McCann was the Cage Warriors flyweight champ prior to coming on with the UFC. She has finished opponents and gone the distance. At 4-2, McCann’s opponent, Gillian Robertson, is not exactly unbeatable. So it’s up to McCann to let us know if we should know her name.

Huntemann: McCann is another fighter who makes her UFC debut on this card after coming over from Cage Warriors. The British organization appears to be quite a proving ground for fighters on the rise. McCann has won six straight fights, with three knockouts, and was the reigning champ.

Robertson will not be a pushover, though. She has already shared the cage with some tough customers, including Barb Honchak on The Ultimate Fighter and Cynthia Calvillo, Cheyanne Vlismas and Ashley Greenway across her amateur and pro career. This fight could be a sleeper pick for “Fight of the Night.” McCann will get the job done in front of her countrymen. She makes a nice addition to the women’s flyweight division in the UFC.

Which fight is the sleeper match-up on this card?

Huntemann: Whenever I see a Daniel Kelly fight on a Fight Night card, that’s the fight I’m going to pay attention to. I just have such a soft spot for Kelly, because he really does look like the dad next door, but he is also a dad who competes in MMA and has great judo skills. He even holds a win over a former UFC light heavyweight champion Rashad Evans.

Kelly has lost two straight, but those losses came against Elias Theodorou and Derek Brunson. That’s not exactly a walk in the park. Kelly has another stiff test in Tom Breese, who started his UFC career with a 3-1 record and two first-round knockouts. I look forward to seeing Kelly and his dad bod and taped ankles deliver another performance that takes people by surprise.

Kuhl: I completely agree. Kelly is one of those guys that can make anyone look bad.

That being said, I’ll choose the fight between Makwan Amirkhani and Jason Knight. Knight is coming off back-to-back losses, but he is still young and has beaten some top talent, including Daniel Hooker and Alex Caceres. Amirkhani, on the other hand, suffered his sole UFC defeat to Arnold Allen in March 2017. Knight will win, because his opponent comes in with well over a year of ring rust.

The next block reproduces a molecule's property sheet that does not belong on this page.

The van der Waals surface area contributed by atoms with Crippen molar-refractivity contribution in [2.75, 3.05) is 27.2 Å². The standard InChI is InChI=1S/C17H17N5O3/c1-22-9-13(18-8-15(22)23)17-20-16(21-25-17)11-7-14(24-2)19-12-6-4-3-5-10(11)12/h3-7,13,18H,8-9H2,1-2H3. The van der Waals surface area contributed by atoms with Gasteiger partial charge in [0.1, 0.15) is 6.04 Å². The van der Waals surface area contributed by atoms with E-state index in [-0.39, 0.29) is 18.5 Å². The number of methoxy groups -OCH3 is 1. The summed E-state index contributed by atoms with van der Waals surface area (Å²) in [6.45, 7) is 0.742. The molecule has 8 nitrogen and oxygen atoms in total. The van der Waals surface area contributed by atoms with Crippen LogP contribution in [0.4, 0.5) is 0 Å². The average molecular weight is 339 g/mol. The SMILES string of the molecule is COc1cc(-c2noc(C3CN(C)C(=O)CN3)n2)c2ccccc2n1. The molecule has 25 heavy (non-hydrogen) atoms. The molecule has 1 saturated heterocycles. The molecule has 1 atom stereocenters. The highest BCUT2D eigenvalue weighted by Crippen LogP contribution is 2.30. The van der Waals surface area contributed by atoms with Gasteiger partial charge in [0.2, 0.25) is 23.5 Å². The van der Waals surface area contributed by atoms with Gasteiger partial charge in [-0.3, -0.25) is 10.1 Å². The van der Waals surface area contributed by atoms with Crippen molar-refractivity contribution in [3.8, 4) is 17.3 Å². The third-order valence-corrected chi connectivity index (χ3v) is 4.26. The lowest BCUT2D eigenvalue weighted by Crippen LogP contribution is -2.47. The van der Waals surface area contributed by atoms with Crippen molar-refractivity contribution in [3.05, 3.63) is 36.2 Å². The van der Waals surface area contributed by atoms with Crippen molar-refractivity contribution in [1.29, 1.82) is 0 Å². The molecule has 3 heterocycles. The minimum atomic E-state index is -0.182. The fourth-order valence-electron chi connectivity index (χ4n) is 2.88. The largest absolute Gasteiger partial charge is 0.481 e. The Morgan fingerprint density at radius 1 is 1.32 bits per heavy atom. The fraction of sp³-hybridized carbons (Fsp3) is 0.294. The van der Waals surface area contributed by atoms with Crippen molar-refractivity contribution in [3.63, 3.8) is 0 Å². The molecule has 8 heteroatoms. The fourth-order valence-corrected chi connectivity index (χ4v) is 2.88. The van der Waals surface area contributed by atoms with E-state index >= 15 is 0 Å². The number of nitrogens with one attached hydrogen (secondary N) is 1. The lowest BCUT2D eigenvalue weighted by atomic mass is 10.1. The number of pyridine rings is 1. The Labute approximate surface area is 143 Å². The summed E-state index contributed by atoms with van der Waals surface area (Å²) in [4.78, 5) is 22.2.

Pair this card with…

Kuhl: It’s Sunday, and we have the next day off, so that screams brunch buffet with a bottomless mimosa and Bloody Mary bar. Might as well take advantage of a long Sunday with never-ending food and drink.

Huntemann: Since this card takes place on Memorial Day weekend, is there any other answer here besides beer? If you’re enjoying a three-day weekend in America (or a four-day weekend like me, zing!), then take a moment to toast not only those who sacrificed their lives for our country, but also that you can enjoy some MMA on a Sunday and not have to worry about going back to work the next day.

Fight Picks

Fight Kuhl’s Pick Huntemann’s Pick
Main Card (Fox Sports 1, 1 p.m. ET)
WW: Stephen Thompson vs. Darren Till Thompson Thompson
WW: Neil Magny vs. Craig White Magny Magny
FW: Arnold Allen vs. Mads Burnell Allen Allen
FW: Makwan Amirkhani vs. Jason Knight Knight Knight
BW: Manny Bermudez vs. Davey Grant Bermudez Bermudez
MW: Eric Spicely vs. Darren Stewart Spicely Spicely
Preliminary Card (Fox Sports 1, 11 a.m. ET)
WW: Claudio Silva vs. Nordine Taleb Taleb Silva
MW: Tom Breese vs. Daniel Kelly Breese Kelly
WW: Bradley Scott vs. Carlo Pedersoli Pedersoli Scott
Women’s FlyW: Molly McCann vs. Gillian Robertson McCann McCann
Preliminary Card (UFC Fight Pass, 9:30 a.m. ET)
MW: Elias Theodorou vs. Trevor Smith Theodorou Theodorou
Women’s BW: Gina Mazany vs. Lina Länsberg Länsberg Mazany

About The Author

Chris Huntemann
Staff Writer

Chris has written about mixed martial arts since 2010. He maintains his own MMA blog, MMA Maryland, that focuses exclusively on the sport's presence in that state. He also contributes to MMA Wreckage and has written for other blogs, including Cage Potato and Cage-Fights.com.